Pix2Gif image

(Image credit: Pix2Gif image)

Microsoft’s research division has launched a new artificial intelligence model that can take a still image and turn it into a gif in a matter of seconds. 

Pix2Gif uses the same type of diffusion model found in many of the AI text-to-video models like Runway and Pika Labs but takes an “image translation” approach.

In a paper on the new publicly available model, the researchers say they’ve focused on guiding the motion through a text prompt alongside the image input. It “spatially transforms” the features of the original image based on the text prompt.

If you give it a picture of a train and say “moving on the tracks” it should make it appear the train is moving — but as it is a gif and only 2 seconds long, it won’t go very far. Its a new approach to AI generation, joining image, video and 3D models.

How do I access Pix2Gif?

Pix2Gif image

(Image credit: Pix2Gif image)

Like many of the recent run of AI models this is more of a research project than a publicly available product from Microsoft that could be built into Copilot. But it is available to try and the code can be downloaded.

This means you could run it locally on your laptop. For now the best way is to use the test environment where you can give it an image, a text prompt and get a gif.

In my experiments it took about one minute to generate a 2-second gif from a still image, although if you have a fast GPU that may be considerably faster.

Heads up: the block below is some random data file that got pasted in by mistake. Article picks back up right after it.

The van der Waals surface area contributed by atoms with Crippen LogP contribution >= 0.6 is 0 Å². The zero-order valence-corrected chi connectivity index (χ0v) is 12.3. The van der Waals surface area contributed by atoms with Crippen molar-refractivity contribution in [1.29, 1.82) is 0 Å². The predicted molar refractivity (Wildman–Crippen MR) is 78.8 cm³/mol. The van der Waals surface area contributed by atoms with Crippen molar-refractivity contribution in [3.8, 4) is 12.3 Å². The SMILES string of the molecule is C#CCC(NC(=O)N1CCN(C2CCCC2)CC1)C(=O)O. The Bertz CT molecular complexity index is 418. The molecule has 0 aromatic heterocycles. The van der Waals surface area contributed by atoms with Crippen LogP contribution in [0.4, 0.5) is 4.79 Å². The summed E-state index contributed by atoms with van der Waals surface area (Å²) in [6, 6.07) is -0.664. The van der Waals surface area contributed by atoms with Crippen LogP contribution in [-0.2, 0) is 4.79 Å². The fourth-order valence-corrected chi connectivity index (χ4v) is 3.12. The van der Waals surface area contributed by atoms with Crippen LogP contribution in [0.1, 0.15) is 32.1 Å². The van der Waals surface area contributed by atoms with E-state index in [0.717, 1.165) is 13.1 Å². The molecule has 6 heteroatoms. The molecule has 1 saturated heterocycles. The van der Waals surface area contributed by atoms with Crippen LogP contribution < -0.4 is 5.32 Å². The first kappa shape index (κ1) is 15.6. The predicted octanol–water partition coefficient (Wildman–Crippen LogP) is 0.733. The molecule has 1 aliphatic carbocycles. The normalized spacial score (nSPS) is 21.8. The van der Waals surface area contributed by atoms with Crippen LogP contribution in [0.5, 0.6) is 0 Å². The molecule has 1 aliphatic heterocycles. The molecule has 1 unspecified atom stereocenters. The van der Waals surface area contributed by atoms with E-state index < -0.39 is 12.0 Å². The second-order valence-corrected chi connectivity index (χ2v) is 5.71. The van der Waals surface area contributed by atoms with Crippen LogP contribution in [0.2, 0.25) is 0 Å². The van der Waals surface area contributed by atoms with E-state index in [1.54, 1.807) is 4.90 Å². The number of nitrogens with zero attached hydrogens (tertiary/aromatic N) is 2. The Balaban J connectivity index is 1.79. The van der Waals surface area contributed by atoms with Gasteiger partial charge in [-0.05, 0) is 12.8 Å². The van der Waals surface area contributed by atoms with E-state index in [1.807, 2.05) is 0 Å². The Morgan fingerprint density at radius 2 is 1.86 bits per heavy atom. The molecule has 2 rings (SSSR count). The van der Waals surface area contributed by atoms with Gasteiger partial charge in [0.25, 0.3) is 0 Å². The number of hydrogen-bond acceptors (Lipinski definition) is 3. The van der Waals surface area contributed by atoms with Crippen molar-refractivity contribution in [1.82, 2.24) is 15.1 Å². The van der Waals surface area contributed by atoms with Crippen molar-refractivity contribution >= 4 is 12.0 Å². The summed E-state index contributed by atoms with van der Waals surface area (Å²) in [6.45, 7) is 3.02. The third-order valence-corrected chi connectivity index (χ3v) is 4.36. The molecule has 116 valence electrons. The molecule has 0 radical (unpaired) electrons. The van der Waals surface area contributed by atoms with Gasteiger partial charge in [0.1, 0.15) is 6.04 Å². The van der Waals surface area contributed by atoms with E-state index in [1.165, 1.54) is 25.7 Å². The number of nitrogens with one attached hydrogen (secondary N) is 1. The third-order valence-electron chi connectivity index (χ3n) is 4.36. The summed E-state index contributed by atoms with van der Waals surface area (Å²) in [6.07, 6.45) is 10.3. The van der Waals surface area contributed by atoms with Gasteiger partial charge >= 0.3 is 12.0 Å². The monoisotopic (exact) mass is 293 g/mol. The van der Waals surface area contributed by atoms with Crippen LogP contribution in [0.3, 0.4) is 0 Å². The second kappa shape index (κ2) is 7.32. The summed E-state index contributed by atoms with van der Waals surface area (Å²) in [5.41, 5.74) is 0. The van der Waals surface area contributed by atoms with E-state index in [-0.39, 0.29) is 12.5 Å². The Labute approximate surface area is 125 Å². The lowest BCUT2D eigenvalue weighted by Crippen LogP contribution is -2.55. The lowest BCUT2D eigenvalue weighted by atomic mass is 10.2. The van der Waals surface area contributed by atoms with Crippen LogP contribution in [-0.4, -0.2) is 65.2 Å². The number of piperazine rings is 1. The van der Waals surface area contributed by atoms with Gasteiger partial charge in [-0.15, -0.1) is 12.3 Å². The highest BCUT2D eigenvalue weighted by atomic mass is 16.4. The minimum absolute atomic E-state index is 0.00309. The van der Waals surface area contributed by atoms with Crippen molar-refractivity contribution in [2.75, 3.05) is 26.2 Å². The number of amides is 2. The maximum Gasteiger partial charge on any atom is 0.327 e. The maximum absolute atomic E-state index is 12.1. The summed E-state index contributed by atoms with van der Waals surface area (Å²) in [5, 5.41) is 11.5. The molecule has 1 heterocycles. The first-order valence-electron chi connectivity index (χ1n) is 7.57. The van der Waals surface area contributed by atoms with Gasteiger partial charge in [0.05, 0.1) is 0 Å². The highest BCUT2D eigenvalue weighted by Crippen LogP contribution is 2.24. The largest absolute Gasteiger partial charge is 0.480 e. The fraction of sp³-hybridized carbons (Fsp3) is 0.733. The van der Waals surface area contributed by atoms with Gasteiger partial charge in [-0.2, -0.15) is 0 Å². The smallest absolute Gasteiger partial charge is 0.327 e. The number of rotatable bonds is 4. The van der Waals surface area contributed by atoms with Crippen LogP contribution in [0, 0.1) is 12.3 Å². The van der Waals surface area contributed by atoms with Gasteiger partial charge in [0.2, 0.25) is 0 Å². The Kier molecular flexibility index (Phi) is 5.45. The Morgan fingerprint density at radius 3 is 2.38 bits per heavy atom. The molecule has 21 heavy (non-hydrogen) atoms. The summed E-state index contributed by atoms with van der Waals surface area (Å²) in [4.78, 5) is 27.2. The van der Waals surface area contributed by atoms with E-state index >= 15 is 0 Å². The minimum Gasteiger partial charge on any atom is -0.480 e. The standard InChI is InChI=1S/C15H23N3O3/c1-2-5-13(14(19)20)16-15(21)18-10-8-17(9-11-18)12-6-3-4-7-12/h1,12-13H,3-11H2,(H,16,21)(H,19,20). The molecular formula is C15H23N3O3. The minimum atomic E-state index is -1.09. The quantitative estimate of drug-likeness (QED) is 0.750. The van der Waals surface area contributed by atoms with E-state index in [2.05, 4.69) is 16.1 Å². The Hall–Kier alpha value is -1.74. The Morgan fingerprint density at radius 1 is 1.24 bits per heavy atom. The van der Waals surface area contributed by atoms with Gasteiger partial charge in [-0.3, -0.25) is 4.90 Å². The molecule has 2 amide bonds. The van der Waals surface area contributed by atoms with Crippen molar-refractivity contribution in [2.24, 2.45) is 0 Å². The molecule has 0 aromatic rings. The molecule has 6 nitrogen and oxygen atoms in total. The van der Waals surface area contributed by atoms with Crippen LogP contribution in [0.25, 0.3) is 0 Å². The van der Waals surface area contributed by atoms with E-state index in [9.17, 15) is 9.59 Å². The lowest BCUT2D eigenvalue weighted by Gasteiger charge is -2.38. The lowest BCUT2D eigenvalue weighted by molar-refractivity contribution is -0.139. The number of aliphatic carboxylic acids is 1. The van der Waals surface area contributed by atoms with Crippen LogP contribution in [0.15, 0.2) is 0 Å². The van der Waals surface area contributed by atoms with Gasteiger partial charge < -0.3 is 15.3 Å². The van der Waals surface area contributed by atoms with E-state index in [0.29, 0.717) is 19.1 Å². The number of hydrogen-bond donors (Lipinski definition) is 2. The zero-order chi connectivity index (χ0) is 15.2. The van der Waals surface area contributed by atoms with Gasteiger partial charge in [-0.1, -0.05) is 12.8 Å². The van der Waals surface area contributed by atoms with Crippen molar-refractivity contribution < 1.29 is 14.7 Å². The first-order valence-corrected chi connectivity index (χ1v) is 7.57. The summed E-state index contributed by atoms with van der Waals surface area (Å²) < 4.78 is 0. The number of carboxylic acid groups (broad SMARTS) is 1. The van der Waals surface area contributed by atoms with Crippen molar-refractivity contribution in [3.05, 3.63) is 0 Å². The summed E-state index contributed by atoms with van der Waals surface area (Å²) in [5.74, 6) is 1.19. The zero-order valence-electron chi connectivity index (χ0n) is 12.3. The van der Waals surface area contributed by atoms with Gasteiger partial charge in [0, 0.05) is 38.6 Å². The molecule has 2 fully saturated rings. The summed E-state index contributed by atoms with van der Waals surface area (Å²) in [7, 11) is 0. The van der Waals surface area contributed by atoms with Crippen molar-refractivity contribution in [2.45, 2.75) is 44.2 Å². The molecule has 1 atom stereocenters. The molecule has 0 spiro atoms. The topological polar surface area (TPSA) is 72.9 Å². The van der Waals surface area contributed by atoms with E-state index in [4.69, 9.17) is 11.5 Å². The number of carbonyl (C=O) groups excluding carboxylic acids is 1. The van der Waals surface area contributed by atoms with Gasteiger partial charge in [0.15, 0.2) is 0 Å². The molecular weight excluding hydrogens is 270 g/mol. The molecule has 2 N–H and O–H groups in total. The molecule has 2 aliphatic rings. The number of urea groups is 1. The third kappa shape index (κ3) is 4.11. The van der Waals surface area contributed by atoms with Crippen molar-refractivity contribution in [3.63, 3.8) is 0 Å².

All of the gifs in the story were created using the tool. They were AI images generated using Adobe Firefly then run through Pix2Gif to animate them.

What are the use cases for Pix2Gif?

Pix2Gif image

(Image credit: Pix2Gif image)

The motion-guided warping aspect is possibly more interesting than the ability to create a gif from a still image as that could be applied to other video-like models in the future and potentially allow for editing gifs. 

Something like it could be incorporated into Microsoft Designer or Paint to make it easier to animate, or even make adjustments to an image using AI.

To train the model they used 100,000 animated gifs with appropriate captions, then extracted frames from the gifs and used the captions as the text prompt. 

It isn’t clear where the gifs came from and so that might be why it is reserved as a research project. A publicly available and commercial model would require licensed data, especially if it were built into a Microsoft product.

For now it is a fun diversion tool, a way to experiment with how your still image might look if it had just a few more frames. Personally, I’ll stick to AI video tools like Runaway, Pika Labs and the upcoming OpenAI Sora

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